Jul 29, 2014
Home| Tools| Events| Blogs| Discussions Sign UpLogin

Take Some Risk Off the Table

April 21, 2014
By: Nate Birt, Top Producer Deputy Managing Editor google + 
rainbow field crops
  
 
 

Unless you have a crystal ball, predicting spring weather with any certainty is extremely challenging. While the National Oceanic and Atmospheric Administration (NOAA) has called for above-normal temperatures in the coming days, a system in the western U.S. could bring rain that delays planting.

Nonetheless, experts say producers can lock in good value on corn and soybeans by marketing the crop strategically.

Power Hour Noon Logo"We’ve got corn back over $5, beans are making new contract highs on front month," notes Mike Hogan, Stewart-Peterson. "If you happen to have some of those left over, new crop’s moving about 30% with that. This is a good time for farmers to really start pushing that pencil to the paper when, just a few months ago, gosh, how am I going to make a buck? I think that ability is there now. It’s really a key time for farmers to look at that."

While it doesn’t make sense to spend a lot of time on short-term weather markets for producers who have a long-term outlook, there is still value to capturing value now.

"Last year, we managed to plant over 43% of the crop in the last part of May," explains Angie Maguire, Citizens LLC. "No, it wasn’t perfect, but if we do get a window we will go. When it comes down to it, have some sales on in these levels. If you can on new crop, I think it makes sense. Take some of that risk off the table. Then you have open orders in place. The volatility that comes from weather markets gives you an opportunity where one day you may see it come in, wake up in the morning, corn market’s up 15 cents. By the time you come back in for lunch, it’s down 15. If you have those orders in place and corn futures hit $5.25 on the December board, it doesn’t matter if you’re sleeping or if you’re in the middle of a field somewhere, you just sold yourself some corn at a good value."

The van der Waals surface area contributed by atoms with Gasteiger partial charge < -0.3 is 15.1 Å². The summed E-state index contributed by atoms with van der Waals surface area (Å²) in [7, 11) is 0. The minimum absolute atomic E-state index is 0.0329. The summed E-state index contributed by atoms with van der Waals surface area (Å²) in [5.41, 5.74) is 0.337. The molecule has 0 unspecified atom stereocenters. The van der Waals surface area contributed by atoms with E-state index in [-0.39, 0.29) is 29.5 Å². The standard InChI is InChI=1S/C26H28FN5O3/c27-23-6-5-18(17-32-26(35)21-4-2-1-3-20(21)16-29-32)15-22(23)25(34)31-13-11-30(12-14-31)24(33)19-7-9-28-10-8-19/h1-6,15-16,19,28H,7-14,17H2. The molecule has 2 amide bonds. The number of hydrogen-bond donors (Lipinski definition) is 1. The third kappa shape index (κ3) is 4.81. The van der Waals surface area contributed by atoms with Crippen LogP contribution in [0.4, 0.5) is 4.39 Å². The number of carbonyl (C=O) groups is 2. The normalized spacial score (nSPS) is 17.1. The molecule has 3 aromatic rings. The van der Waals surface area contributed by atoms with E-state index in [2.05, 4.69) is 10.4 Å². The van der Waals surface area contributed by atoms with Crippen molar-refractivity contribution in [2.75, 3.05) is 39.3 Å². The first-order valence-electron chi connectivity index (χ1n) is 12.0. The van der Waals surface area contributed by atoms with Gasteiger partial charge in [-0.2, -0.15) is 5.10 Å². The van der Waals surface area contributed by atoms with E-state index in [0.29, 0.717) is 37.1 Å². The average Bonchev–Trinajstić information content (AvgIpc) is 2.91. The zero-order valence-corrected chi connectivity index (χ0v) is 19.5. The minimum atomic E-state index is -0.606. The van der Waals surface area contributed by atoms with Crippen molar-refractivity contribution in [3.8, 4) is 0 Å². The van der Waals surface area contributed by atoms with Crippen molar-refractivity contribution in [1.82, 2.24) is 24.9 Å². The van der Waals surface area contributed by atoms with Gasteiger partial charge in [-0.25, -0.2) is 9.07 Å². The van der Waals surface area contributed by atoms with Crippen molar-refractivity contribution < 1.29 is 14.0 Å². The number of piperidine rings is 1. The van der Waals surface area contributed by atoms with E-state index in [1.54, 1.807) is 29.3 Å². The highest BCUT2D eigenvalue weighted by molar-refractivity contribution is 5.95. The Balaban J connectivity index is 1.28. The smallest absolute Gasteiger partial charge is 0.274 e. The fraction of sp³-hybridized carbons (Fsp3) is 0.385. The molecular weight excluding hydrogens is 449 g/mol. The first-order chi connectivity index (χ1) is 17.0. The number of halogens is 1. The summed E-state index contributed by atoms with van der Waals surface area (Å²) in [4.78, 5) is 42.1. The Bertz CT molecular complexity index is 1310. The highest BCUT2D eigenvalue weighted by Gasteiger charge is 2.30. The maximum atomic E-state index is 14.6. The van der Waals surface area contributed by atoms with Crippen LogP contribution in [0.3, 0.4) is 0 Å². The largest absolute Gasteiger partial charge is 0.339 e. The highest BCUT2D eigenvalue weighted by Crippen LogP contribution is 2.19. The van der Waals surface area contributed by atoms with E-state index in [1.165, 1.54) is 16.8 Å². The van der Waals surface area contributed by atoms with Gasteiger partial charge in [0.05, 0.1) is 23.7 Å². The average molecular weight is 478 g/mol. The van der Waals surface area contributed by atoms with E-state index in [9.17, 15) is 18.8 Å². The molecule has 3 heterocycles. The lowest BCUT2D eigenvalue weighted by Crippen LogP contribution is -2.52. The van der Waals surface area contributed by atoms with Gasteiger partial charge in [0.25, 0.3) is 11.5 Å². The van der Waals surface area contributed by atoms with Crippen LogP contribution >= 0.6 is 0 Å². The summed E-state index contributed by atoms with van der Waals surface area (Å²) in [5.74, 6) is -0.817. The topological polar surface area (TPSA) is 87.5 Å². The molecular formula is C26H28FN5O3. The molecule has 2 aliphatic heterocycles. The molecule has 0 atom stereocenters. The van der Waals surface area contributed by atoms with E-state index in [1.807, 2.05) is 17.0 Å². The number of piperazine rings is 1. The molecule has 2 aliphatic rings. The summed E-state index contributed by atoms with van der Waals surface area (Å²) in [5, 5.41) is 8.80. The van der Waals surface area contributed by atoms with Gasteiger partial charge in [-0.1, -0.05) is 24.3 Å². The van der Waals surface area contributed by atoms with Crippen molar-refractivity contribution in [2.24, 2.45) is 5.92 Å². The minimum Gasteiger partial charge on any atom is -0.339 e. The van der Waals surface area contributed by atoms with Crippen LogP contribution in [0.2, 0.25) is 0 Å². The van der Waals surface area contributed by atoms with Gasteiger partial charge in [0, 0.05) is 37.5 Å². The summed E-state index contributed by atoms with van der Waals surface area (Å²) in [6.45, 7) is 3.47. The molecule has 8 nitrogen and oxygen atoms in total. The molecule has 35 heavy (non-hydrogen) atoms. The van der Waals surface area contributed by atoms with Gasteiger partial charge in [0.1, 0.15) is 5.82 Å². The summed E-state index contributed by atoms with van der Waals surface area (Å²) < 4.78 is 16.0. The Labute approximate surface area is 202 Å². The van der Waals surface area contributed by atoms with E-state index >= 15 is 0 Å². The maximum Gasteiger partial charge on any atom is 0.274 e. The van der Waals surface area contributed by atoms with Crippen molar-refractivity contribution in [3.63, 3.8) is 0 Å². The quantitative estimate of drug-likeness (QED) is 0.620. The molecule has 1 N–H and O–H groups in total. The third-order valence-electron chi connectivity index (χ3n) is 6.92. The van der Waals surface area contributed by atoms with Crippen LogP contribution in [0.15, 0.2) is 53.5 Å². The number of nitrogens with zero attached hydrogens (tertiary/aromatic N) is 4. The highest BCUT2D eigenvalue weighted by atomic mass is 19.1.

With experts projecting significant soybean acreage, producers can see profitable returns with that crop as well.

"When prices were at the lower end of it, we did a little bit of pre-hedging. Buy some calls ahead of time. That way, right now when new crop beans especially have popped up there with some of their bearish scenarios for new crop coming out, a lot of farmers have $12.40 calls bought and they’re able to make $12.40 cash sales at this point in time. That’s a very, very comfortable position to be in right now."

Click the play button below to watch the complete Market Roundtable discussion on U.S. Farm Report beginning at about the 7:30-minute mark:

Click here for more news and videos from Top Producer’s Power Hour.

 

See Comments


 
Log In or Sign Up to comment

COMMENTS

No comments have been posted



Name:

Comments:

Receive the latest news, information and commentary customized for you. Sign up to receive the AgWeb Daily eNewsletter today!.

 
 
Enter Zip Code below to view live local results:
bayer
 
 
The Home Page of Agriculture
© 2014 Farm Journal, Inc. All Rights Reserved|Web site design and development by AmericanEagle.com|Site Map|Privacy Policy|Terms & Conditions